Lobb: Yeah. I wish could recall an anecdote, or neat little story. I’m sure a number of different things were happening in the background, but there was a call to de-gender the bathrooms. That's been a national conversation. The conversation at our organization was, “We talk about being inclusive and welcoming, but we still have male and female bathrooms.” The attitude of the majority was, “If we just remove the gender from the bathrooms, that's an easy step we could take.” I'll be honest. I struggled with that. I was like, “That's going to make people uncomfortable,” and now, two years later, I'm like, “Yeah, of course we don’t need gender identification on the bathrooms.” That has to do with education. I went through a training, LGBTQIA+ and gender diversity training, and I heard a person say, “I'm so tired of talking about this. I just want to be a person, and I just want to go to the bathroom.” It still chokes me up. In that moment, where I worried, as a director, about the impact it would have on our population, I shifted my thinking. It’s about someone’s safety over your own discomfort. That conversation was a catalyst, but we’re also very fortunate that we are part of Seattle Center where there are all of these cultural organizations. We have the RACE AND SOCIAL JUSTICE AT SEATTLE CENTER organization, which became active a couple of years ago. We've been participating in their programming and learning through that. It's an awesome resource. It's not a panacea, but more people are smarter than one person. They facilitate multiple organizations together on antiracist work. I want to say this: I thought we were doing pretty well. Then, the protests erupted and I started paying more attention. I saw how deep the problem of racism runs and how much work we actually have to do. The Seattle City OFFICE OF ARTS AND CULTURE put together a RUBRIC3 to assess antiracism in cultural organizations, with the lowest score of “1” equaling an organization fixed on the status quo, that doesn’t see that there's a problem, and doesn’t see any reason to change, and as a result is upholding White supremacy within the organization – not really intentionally or unintentionally, but just not really thinking about it. The other end of the rubric – “6” – being very proactive toward racial justice and social justice [where] everyone who works in the organization is thriving. In between those two are organizations where people see the problem, but feel too busy to deal with it. I saw Pottery Northwest as right in the middle, like number “3”, and hopefully with some work, we could come to a “4”. But I’ve learned it isn’t really up to me, the White guy, the executive director, to decide where we are. It's really about the perception of people who are working in these organizations. When I was told we were at a “2”, that really bummed me out. I thought we were doing better, but we've got a long way to go. While we may be diverse, we're not doing all we can to make sure that people's voices are being heard and that they're part of the decision making. I think – I guess I would say, “I don't know,” and that's where I'm at right now – learning more about where our problems are, what we are doing wrong, and what can we do better?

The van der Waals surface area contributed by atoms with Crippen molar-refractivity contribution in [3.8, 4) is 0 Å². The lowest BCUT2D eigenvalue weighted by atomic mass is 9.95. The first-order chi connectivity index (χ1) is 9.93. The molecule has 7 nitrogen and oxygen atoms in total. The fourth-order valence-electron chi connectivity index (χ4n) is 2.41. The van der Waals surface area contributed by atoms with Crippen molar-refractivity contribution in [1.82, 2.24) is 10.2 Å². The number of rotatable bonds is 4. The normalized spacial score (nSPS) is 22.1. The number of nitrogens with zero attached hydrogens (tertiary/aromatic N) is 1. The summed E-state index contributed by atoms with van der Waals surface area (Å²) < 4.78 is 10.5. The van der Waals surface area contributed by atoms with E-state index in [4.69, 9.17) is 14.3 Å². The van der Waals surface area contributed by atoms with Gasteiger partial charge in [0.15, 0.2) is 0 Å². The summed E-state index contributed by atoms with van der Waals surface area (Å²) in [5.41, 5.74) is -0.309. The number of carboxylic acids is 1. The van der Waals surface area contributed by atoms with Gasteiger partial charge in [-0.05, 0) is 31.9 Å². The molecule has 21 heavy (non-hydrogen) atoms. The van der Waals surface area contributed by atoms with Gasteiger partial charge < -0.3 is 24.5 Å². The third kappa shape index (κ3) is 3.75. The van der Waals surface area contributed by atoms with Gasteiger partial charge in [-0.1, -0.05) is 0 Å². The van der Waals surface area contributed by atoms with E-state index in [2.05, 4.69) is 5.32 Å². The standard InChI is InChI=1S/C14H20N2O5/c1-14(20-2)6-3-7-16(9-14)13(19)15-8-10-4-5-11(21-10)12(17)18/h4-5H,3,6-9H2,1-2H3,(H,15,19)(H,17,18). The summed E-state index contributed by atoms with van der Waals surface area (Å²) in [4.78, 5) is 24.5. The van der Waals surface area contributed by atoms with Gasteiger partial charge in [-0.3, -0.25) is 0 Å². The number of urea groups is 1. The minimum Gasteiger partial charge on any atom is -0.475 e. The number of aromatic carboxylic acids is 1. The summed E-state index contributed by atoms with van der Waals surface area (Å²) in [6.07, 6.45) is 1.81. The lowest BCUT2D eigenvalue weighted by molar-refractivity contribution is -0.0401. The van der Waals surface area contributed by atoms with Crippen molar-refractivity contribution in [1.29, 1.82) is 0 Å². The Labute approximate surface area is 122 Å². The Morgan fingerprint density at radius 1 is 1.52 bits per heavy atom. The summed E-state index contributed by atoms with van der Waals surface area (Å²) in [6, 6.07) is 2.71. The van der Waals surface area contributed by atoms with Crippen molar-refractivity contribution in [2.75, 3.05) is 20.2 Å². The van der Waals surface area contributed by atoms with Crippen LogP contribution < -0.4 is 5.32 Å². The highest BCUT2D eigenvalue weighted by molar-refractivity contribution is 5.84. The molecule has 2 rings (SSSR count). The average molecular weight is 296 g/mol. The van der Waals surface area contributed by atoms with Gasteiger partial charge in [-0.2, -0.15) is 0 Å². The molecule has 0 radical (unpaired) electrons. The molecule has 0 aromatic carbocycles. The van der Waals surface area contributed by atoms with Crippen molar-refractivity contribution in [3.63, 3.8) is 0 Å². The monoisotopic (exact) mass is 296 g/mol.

Foote-Hutton: Do you think this conversation takes attention away from the craft or do you think, if we can all learn from this time, that the field and the craft will just get better? Has anyone in your sphere of community raised the issue, “This isn't our problem. We should be focused on pots?”